Hosek, Matt

Matt Hosek is a postdoc in the astronomy department at UCLA. He is part of the UCLA Galactic Center Group and studies star formation close to the supermassive black hole at the center of the Milky Way. As a three-time participant in the PDP program, Matt is excited to use the inquiry-based learning concepts he has learned in future teaching opportunities, and apply the group management and leadership skills he has gained to future projects. 



Teaching Activity Summary

Name of Teaching Activity"To Err is Human" 

Teaching Venue:UCLA Physics/Astronomy PREP, September 25, 2019

Learners: 22 undergraduate students.

Reflection on teaching and assessing the core science or engineering concept:

Our content goal was to have learners understand the quantitative relationship between error bars and confidence intervals in order to quantify the significance of an event, while weighting individual data points by their uncertainties. This is a critical concept because all scientific data contains measurement uncertainties, and so scientists must be able to properly account for these uncertainties when interpreting data, no matter what field they pursue. Further, while measurement uncertainties has been identified by as a core concept in physics education, student’s exposure to the concept in traditional physics curricula is often limited and lacking (Wilson et al, 2010;


Our activity addressed this content by presenting students with simulated data sets for a variety of experiments (exoplanet transits, galaxy spectra, and blood pressure monitoring), and asking them to draw a conclusion based on an “event” they observe in the data (e.g. a transit dip, a spectral line, a blood pressure drop). The data sets were designed so that each data point had an associated measurement uncertainty, the size of which varied across the data set. The students needed to take these uncertainties into account when measuring their “event”, and quantify the statistical significance of their detection to justify their conclusion. This task encompassed the 3 elements of our content rubric: 1) interpreting error bars mathematically as confidence intervals (we assume Gaussian errors), 2) using error-based weights when calculating the average baselines and signal depths from the individual data points, and 3) justifying a detection claim using statistical significance.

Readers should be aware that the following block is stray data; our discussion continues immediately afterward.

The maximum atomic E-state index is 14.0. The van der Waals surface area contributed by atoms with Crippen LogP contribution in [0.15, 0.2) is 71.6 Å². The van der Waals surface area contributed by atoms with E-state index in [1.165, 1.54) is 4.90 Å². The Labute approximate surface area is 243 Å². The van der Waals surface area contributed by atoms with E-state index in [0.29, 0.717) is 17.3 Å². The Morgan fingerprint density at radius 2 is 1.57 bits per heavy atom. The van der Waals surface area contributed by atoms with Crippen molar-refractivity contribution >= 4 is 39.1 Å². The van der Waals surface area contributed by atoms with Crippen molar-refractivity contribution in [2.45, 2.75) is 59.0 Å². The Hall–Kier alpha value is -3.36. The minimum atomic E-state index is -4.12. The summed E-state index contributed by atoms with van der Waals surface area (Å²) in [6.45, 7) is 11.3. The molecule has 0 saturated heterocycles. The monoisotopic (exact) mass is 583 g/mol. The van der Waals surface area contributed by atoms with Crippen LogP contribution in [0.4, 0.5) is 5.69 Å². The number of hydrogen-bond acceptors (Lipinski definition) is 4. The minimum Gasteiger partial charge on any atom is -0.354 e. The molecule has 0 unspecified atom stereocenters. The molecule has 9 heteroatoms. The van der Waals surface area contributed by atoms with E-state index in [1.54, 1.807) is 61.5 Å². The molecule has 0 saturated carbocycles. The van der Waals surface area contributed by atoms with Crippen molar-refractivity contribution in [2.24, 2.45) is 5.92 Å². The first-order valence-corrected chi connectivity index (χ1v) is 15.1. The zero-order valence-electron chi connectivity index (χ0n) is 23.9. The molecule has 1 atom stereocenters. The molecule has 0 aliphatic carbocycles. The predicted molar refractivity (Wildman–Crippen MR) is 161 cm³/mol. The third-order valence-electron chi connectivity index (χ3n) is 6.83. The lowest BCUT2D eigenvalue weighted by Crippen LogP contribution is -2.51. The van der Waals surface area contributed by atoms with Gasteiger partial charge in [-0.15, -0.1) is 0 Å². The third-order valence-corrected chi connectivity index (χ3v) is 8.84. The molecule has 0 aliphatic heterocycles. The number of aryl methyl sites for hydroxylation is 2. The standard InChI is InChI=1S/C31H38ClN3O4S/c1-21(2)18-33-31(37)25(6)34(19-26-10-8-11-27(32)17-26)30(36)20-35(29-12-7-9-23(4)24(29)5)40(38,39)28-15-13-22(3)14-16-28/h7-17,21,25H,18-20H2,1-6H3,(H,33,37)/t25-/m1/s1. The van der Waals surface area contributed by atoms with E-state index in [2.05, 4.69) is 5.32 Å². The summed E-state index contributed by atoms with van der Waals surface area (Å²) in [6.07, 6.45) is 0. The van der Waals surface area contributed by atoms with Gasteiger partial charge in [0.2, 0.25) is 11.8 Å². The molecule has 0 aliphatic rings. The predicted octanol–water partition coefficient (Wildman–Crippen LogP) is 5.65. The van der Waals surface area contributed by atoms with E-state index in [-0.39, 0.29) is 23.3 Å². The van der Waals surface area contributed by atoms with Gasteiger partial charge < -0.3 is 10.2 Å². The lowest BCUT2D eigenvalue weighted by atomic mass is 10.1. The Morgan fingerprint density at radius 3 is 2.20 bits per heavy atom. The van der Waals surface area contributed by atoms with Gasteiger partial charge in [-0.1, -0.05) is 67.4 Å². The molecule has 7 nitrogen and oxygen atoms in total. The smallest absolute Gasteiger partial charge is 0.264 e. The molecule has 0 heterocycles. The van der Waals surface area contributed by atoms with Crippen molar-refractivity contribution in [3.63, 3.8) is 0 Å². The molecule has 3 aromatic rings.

We anticipated several difficulties for students during this activity, many of whom had never dealt with measurement uncertainties before. Two large conceptual leaps were identified that we addressed via thinking tools during the activity: 1) the concept of a confidence interval, and its mathematical description assuming a Gaussian distribution, and 2) propagation of errors (not part of our content goal, but students need this when calculating statistical significance when considering the uncertainty in the baseline and the event detection itself). Other difficult spots we anticipated addressing during facilitation was not considering that different data points have different levels of uncertainty when calculating trend line (i.e., the need for a weighted average), how to weight a calculation mathematically (we wanted to get the students to a point where they understood that the weights needed to be inversely related to the errors, but didn’t care if they did 1/uncertainty^2 or not), and saying that a detection is significant just because the difference is larger than the error bars (i.e., not quantifying the significance in terms of confidence).

In the culminating assessment task, we found that students achieved two out of our 3 content goals, namely understanding the connection between error bars and confidence intervals and then quantifying the statistical significance of their event. However, many groups didn’t quite get to error weighting without heavy-handed facilitation. However, we feel this was due to the very limited time we had for our activity (only ~100 mins of investigation time, due to scheduling constraints). In the future, I think this activity needs at least 30-45 more minutes of investigation time for the students to absorb this aspect of the activity.